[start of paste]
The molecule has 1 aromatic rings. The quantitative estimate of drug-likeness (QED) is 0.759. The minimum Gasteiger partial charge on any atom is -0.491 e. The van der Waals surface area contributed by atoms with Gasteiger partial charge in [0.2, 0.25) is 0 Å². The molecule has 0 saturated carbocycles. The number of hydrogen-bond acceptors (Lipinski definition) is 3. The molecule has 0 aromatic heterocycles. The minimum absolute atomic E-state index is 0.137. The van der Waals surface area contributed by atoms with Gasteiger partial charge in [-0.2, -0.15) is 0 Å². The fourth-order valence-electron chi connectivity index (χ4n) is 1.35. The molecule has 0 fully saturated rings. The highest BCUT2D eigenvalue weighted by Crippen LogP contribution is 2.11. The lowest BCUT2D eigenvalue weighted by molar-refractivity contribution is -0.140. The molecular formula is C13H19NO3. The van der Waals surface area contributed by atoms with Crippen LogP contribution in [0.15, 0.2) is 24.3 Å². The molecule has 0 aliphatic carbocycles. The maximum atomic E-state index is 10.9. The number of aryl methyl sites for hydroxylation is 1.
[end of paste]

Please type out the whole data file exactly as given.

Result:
The molecule has 1 aromatic rings. The quantitative estimate of drug-likeness (QED) is 0.759. The minimum Gasteiger partial charge on any atom is -0.491 e. The van der Waals surface area contributed by atoms with Gasteiger partial charge in [0.2, 0.25) is 0 Å². The molecule has 0 saturated carbocycles. The number of hydrogen-bond acceptors (Lipinski definition) is 3. The molecule has 0 aromatic heterocycles. The minimum absolute atomic E-state index is 0.137. The van der Waals surface area contributed by atoms with Gasteiger partial charge in [-0.2, -0.15) is 0 Å². The fourth-order valence-electron chi connectivity index (χ4n) is 1.35. The molecule has 0 fully saturated rings. The highest BCUT2D eigenvalue weighted by Crippen LogP contribution is 2.11. The lowest BCUT2D eigenvalue weighted by molar-refractivity contribution is -0.140. The molecular formula is C13H19NO3. The van der Waals surface area contributed by atoms with Crippen LogP contribution in [0.15, 0.2) is 24.3 Å². The molecule has 0 aliphatic carbocycles. The maximum atomic E-state index is 10.9. The number of aryl methyl sites for hydroxylation is 1.